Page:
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Sunday, November 23, 2008

The Manufacturing Process

Ingredients are chosen by the manufacturer on the basis of desired quality, availability, and cost. The ingredients are blended together and produce what is known as the "ice cream mix". The mix is first pasteurized. Pasteurization is a process which is designed to kill all of the possible pathogens (disease causing organisms) that may be present. Organisms such as Mycobacterium tuberculosis, Salmonella, Staphylococcus, Listeria, and others that cause human disease can be found associated with farm animals and thus raw milk products must be pasteurized. In addition to this very important function, pasteurization also reduces the number of spoilage organisms such as psychrotrophs, and helps to "cook" the mix. The mix is also homogenized which forms the fat emulsion by breaking down or reducing the size of the fat globules found in milk or cream to less than 1 ┬Ám. Homogenization helps to produce a smooth product when frozen. The mix is then aged for at least four hours and usually overnight. This allows time for the fat to cool down and crystallize, and for the proteins and polysaccharides to fully hydrate.

Following mix processing, the mix is drawn into a flavour tank where any liquid flavours, fruit purees, or colours are added. The mix then enters the dynamic freezing process which both freezes a portion of the water and whips air into the frozen mix. The "barrel" freezer is a scraped-surface, tubular heat exchanger, which is jacketed with a boiling refrigerant such as ammonia or freon. Mix is pumped through this freezer and is drawn off the other end in a matter of 30 seconds, (or 10 to 15 minutes in the case of batch freezers) with about 50% of its water frozen. There are rotating blades inside the barrel that keep the ice scraped off the surface of the freezer and also dashers inside the machine which help to whip the mix and incorporate air. Ice cream contains a considerable quantity of air, up to half of its volume. This gives the product its characteristic lightness. Without air, ice cream would be similar to a frozen ice cube.

As the ice cream is drawn with about half of its water frozen, particulate matter such as fruits, nuts, candy, cookies, or whatever you like, is added to the semi-frozen slurry which has a consistency similar to soft-serve ice cream. In fact, almost the only thing which differentiates hard frozen ice cream from soft-serve, is the fact that soft serve is drawn into cones at this point in the process rather than into packages for subsequent hardening. After the particulates have been added, the ice cream is packaged and is placed into a blast freezer at -30o to -40oC where most of the remainder of the water is frozen. Below about -25oC, ice cream is stable for indefinite periods without danger of ice crystal growth; however, above this temperature, ice crystal growth is possible and the rate of crystal growth is dependant upon the temperature of storage. This limits the shelf life of the ice cream.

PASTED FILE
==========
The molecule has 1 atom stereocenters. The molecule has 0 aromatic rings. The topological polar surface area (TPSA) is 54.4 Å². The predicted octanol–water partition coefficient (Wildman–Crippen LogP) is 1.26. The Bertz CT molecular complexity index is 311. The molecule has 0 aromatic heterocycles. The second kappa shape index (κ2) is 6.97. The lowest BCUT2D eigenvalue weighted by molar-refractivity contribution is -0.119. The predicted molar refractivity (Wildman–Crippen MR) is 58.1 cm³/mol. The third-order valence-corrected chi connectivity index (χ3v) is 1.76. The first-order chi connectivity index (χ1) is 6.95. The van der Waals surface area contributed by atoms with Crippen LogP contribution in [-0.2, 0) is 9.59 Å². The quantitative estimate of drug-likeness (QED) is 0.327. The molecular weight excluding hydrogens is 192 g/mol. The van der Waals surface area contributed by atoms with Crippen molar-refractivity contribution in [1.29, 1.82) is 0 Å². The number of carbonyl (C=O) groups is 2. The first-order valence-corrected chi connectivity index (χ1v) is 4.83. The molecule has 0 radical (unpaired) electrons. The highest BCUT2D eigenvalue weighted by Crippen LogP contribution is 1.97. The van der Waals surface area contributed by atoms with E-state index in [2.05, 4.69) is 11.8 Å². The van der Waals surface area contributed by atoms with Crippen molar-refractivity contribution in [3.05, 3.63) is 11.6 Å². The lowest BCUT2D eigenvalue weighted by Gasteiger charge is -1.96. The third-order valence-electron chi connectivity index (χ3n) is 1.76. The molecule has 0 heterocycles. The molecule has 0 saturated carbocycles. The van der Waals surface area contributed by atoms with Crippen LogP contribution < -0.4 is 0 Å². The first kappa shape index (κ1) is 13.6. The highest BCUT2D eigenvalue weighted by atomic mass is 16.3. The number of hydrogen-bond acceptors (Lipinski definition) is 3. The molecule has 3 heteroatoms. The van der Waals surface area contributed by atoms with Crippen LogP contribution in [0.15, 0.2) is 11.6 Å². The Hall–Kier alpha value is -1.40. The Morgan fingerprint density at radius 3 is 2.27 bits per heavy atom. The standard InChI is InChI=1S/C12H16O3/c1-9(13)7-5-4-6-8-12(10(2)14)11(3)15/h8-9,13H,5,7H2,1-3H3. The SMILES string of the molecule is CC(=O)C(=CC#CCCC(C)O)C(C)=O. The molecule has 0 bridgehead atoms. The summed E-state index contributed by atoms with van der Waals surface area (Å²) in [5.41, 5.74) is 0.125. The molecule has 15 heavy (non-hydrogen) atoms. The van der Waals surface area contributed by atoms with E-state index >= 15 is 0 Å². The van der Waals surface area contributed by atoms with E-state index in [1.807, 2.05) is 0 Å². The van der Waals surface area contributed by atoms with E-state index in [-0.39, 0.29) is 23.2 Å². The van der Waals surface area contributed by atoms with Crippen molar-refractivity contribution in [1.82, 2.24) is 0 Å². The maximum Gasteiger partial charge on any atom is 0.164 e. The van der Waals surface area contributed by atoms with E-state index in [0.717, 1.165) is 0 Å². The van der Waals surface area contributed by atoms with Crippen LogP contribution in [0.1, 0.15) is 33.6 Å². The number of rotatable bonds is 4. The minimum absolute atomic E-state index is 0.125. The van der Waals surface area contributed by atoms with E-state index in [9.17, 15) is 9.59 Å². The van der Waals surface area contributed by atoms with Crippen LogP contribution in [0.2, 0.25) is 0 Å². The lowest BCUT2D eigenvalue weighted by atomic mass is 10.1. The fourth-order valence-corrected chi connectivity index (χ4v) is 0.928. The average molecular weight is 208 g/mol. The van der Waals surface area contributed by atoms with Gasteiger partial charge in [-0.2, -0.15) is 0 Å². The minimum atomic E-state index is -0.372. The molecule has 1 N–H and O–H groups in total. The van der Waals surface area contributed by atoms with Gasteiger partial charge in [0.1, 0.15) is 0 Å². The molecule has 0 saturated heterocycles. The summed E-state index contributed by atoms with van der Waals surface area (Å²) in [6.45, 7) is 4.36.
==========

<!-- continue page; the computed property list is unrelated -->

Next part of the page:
Salt and ice

Making ice cream at home requires the use of an ice cream machine. The "homemade" or hand-crank freezer used was the forerunner to today's modern equipment. Many people enjoy fond memories of hot summer days spent preparing the ice cream mix, loading the bucket with ice and salt, and cranking the freezer for a half hour until it was considered too stiff to continue or until one's hunger got the best of them. All of the various steps in making ice cream via the bucket are similar to the commercial processing stages. The mix is prepared and pasteurized, aged, dynamically whipped and frozen in a freezer equipped with blades and dashers, and then hardened prior to consumption. Ice and salt are used, however, rather than the ammonia or Freon jacket in the commercial freezer above.

The concept of melting ice with salt is not new to anyone in this latitude. Indeed, our roads, driveways, and sidewalks are kept bare in the winter by such a process. As salt is applied to ice, a concentrated brine solution forms on the ice, which has a very low freezing point. The freezing point of a 20% solution of salt is -16.6oC. As a result, more ice melts to dilute this solution, until the freezing point of the solution matches the outside temperature (equilibrium is established). The same phenomenon is occuring in the brine solution in the ice cream freezer. As the salt continues to dissolve more ice melts to accommodate this concentrated salt solution with its very low melting point. At the same time, both the heat of solution of the dissolving salt, and the latent heat of fusion of the melting ice are adsorbed from the ice itself, thereby lowering the temperature of the salt, ice and brine mixture. The temperature of this mixture can be controlled by the amount and ratio of salt and ice present. As examples, consider the following data: a 2% NaCl (salt) solution has a freezing point of -1.4oC, 5% salt conc. = -3.5oC, 10% salt = -7.4oC, 15% salt = -11.7oC and 20% salt = -16.6oC. The lowest temperature which can be achieved with a sodium chloride brine is -20oC, at a concentration of 23% salt. Higher concentrations result in salt crystallization.

This brine, in turn, is adsorbing heat from the freezing ice cream inside the can, and thus ice and salt need to be continually added to keep the ice temperature low enough to freeze the ice cream. (Bear in mind that the freezing temperature of the ice cream is depressed below 0o due to the presence of dissolved sugars.) This process is a lesson in heat transfer in itself!

Prof. Douglas Goff, Ph.D.